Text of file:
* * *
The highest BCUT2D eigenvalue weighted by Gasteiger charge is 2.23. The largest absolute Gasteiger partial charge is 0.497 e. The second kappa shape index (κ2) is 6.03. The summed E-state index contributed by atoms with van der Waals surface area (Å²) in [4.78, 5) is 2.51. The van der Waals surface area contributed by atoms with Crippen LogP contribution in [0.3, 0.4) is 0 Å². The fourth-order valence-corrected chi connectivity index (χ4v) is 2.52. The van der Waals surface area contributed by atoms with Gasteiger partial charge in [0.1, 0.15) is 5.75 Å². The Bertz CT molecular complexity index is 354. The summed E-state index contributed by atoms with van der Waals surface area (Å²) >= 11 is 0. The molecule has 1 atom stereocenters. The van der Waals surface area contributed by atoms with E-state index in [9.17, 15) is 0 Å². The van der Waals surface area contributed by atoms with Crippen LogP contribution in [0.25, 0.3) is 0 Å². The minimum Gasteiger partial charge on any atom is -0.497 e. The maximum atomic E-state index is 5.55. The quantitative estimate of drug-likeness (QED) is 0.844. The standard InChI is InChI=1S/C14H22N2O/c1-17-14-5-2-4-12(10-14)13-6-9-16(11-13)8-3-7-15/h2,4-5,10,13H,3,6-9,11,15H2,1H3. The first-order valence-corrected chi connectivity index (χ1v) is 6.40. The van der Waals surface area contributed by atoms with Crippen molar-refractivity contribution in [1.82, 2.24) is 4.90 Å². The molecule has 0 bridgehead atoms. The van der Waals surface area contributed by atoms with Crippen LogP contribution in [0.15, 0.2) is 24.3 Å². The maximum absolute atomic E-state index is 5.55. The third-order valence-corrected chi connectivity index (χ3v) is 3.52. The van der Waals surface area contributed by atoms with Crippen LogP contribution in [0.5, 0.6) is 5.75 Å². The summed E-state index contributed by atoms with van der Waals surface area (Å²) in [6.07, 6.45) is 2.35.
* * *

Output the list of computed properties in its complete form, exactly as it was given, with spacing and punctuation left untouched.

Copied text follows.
The highest BCUT2D eigenvalue weighted by Gasteiger charge is 2.23. The largest absolute Gasteiger partial charge is 0.497 e. The second kappa shape index (κ2) is 6.03. The summed E-state index contributed by atoms with van der Waals surface area (Å²) in [4.78, 5) is 2.51. The van der Waals surface area contributed by atoms with Crippen LogP contribution in [0.3, 0.4) is 0 Å². The fourth-order valence-corrected chi connectivity index (χ4v) is 2.52. The van der Waals surface area contributed by atoms with Gasteiger partial charge in [0.1, 0.15) is 5.75 Å². The Bertz CT molecular complexity index is 354. The summed E-state index contributed by atoms with van der Waals surface area (Å²) >= 11 is 0. The molecule has 1 atom stereocenters. The van der Waals surface area contributed by atoms with E-state index in [9.17, 15) is 0 Å². The van der Waals surface area contributed by atoms with Crippen LogP contribution in [0.25, 0.3) is 0 Å². The minimum Gasteiger partial charge on any atom is -0.497 e. The maximum atomic E-state index is 5.55. The quantitative estimate of drug-likeness (QED) is 0.844. The standard InChI is InChI=1S/C14H22N2O/c1-17-14-5-2-4-12(10-14)13-6-9-16(11-13)8-3-7-15/h2,4-5,10,13H,3,6-9,11,15H2,1H3. The first-order valence-corrected chi connectivity index (χ1v) is 6.40. The van der Waals surface area contributed by atoms with Crippen molar-refractivity contribution in [1.82, 2.24) is 4.90 Å². The molecule has 0 bridgehead atoms. The van der Waals surface area contributed by atoms with Crippen LogP contribution in [0.15, 0.2) is 24.3 Å². The maximum absolute atomic E-state index is 5.55. The third-order valence-corrected chi connectivity index (χ3v) is 3.52. The van der Waals surface area contributed by atoms with Crippen LogP contribution in [0.5, 0.6) is 5.75 Å². The summed E-state index contributed by atoms with van der Waals surface area (Å²) in [6.07, 6.45) is 2.35.